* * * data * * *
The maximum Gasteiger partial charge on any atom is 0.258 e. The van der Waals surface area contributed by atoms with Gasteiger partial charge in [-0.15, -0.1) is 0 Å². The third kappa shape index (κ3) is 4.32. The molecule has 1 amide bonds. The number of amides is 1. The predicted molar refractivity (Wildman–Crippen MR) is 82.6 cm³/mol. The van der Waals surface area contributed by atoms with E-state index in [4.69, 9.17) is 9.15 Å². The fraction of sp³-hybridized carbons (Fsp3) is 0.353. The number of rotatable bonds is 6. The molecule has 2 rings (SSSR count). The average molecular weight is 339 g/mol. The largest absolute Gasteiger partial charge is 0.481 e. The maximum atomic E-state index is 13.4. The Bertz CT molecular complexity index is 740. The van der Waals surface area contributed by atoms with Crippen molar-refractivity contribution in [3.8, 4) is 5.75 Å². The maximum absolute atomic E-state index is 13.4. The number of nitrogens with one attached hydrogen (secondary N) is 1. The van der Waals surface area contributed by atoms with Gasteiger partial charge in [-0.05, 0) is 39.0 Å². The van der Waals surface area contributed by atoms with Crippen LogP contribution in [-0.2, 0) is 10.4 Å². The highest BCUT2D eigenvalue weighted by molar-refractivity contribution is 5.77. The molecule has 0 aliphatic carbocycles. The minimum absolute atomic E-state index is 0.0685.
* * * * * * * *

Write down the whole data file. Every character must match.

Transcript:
The maximum Gasteiger partial charge on any atom is 0.258 e. The van der Waals surface area contributed by atoms with Gasteiger partial charge in [-0.15, -0.1) is 0 Å². The third kappa shape index (κ3) is 4.32. The molecule has 1 amide bonds. The number of amides is 1. The predicted molar refractivity (Wildman–Crippen MR) is 82.6 cm³/mol. The van der Waals surface area contributed by atoms with E-state index in [4.69, 9.17) is 9.15 Å². The fraction of sp³-hybridized carbons (Fsp3) is 0.353. The number of rotatable bonds is 6. The molecule has 2 rings (SSSR count). The average molecular weight is 339 g/mol. The largest absolute Gasteiger partial charge is 0.481 e. The maximum atomic E-state index is 13.4. The Bertz CT molecular complexity index is 740. The van der Waals surface area contributed by atoms with Crippen molar-refractivity contribution in [3.8, 4) is 5.75 Å². The maximum absolute atomic E-state index is 13.4. The number of nitrogens with one attached hydrogen (secondary N) is 1. The van der Waals surface area contributed by atoms with Gasteiger partial charge in [-0.05, 0) is 39.0 Å². The van der Waals surface area contributed by atoms with Crippen LogP contribution in [-0.2, 0) is 10.4 Å². The highest BCUT2D eigenvalue weighted by molar-refractivity contribution is 5.77. The molecule has 0 aliphatic carbocycles. The minimum absolute atomic E-state index is 0.0685.